Good morning everyone! I have been busy for the past few days putting together some posts that I think everyone will enjoy and have some recipes that I hope everyone tries out because I think they are delicious!
Two weeks ago I came to inherit a bag of some granny smith apples; I came home with about 10 pounds and after my husband ate almost half of them… I had to pry them away from him and told him that I needed at least some of these for some goodies I wanted to share. When I divulged my plan to him, he was very happy to oblige.
I have to say that my favorite pie of all time is an apple pie but nothing kills a delicious apple pie like a horrible apple pie filling! Let me give you some pointers on how to make the perfect apple pie filling so that you never have a horrible apple pie ever again!
Before we go ahead with this recipe, let me go over a few basics of apples with you. There are toooooons of apple varieties but not all of them are created equal. Some are great just to eat straight up with some peanut butter, others are best cooked either in savory or sweet applications. For cooking, the best apples to use, obviously, are Granny Smiths because they are super dense which means that they won’t break down and crumble when cooked unlike super soft apples like Red Delicious or even Fuji apples. Now with that being said, I will suggest that if you have never used Pink Lady apples, you need to! These apples are very much like Granny Smiths but they are a bit sweeter and they smell soooo amazing! Using a combo of Pink Ladies and Granny Smiths for cooked apple dishes is fantastic!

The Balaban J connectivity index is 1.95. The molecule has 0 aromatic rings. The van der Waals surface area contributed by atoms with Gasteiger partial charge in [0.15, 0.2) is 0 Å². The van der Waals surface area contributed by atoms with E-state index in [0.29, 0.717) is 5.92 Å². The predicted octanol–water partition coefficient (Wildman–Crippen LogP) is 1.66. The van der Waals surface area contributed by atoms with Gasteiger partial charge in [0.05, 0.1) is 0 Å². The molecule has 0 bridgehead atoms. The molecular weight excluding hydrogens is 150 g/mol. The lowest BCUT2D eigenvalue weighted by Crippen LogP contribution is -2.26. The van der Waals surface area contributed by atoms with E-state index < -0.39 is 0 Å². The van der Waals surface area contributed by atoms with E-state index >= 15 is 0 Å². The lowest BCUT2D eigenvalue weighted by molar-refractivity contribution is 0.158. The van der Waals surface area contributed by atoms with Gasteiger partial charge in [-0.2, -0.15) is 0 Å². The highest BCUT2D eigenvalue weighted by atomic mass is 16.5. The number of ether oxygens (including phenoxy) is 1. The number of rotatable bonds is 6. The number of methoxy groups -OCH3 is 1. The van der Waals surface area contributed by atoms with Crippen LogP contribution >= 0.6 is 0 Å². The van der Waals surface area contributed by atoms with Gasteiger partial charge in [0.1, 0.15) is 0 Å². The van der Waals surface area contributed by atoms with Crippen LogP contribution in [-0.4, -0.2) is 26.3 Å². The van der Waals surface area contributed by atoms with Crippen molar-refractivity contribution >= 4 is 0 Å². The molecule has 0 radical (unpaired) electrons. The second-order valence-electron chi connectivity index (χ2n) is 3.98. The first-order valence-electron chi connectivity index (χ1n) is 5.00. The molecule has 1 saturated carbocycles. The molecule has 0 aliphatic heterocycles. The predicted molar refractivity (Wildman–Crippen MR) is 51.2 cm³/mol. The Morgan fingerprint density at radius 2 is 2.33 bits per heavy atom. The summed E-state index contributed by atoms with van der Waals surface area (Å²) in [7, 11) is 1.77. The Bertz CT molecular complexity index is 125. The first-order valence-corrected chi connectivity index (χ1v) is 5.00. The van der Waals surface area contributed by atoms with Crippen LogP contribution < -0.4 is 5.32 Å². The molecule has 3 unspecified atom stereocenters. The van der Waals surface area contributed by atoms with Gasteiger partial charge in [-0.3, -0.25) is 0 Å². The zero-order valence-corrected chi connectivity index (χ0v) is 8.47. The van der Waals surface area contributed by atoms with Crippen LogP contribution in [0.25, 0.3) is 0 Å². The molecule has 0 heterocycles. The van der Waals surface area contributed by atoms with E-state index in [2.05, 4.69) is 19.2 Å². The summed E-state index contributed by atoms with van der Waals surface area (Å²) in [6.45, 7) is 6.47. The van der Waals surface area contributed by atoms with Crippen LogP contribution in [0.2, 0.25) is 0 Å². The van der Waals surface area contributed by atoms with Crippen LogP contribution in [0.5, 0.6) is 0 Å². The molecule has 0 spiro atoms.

A word about the thickening process that will change the way you think about cooking and sauce making! To thicken this amazing filling, you add water and cornstarch together to make what we call a “slurry. Yes this is a technical term that we learned in culinary school… not even joking!
Typically we use slurries to thicken a liquid to a certain consistency. Now some of you may be wondering “why not just use flour?” well… you could use a roux in this application but roux’s are hard to control and are better for uses in thickening chowders or gravies. With something this light in texture and flavor, a roux would make a pie filing feel heavy and overly thick. Roux’s also need extra cooking time to cook away the flour taste and grittiness. Slurries are great because you mix about equal parts water and cornstarch together and then you add it to a hot liquid while stirring and within a minute, you have a thickened liquid! Plus it’s a gluten-free thickener so it’s great for those who are gluten intolerant. So that’s why slurries are awesome in this application!
This is such an easy recipe to make and I hope that you enjoy making it! Now if you want to make an apple pie, you can feel free to add this directly to a pie crust and bake but if you want to hold on and wait for me to show you what I’ve come up with, let the filling cool and I’ll share with you what I have been up to. Happy eating everyone!
- 2 pounds Granny Smith apples
- 1 ounce Butter
- 3 ounces Sugar
- 2 fluid ounce water
- 0.5 ounce cornstarch
- 3 ounce sugar
- pinch salt
- 1 teaspoon ground cinnamon
- 1/4 teaspoon ground nutmeg
- 2 teaspoons lemon juice
- .25 ounce butter
Peel, quarter, and core all apples. Discard all the scraps and slice apples
Melt butter over medium heat in a skillet. Add apples and saute for about 15 minutes or until water starts to leech out from the apples. Once the water has almost evaporated, add sugar and dissolve. Do NOT caramelize.
Mix water and cornstarch to create slurry and set a side. Once sugar has dissolved, add slurry to apples and mix well.
Add remaining of ingredients to apples and cook until butter has melted.
Allow mix to cool completely before storing.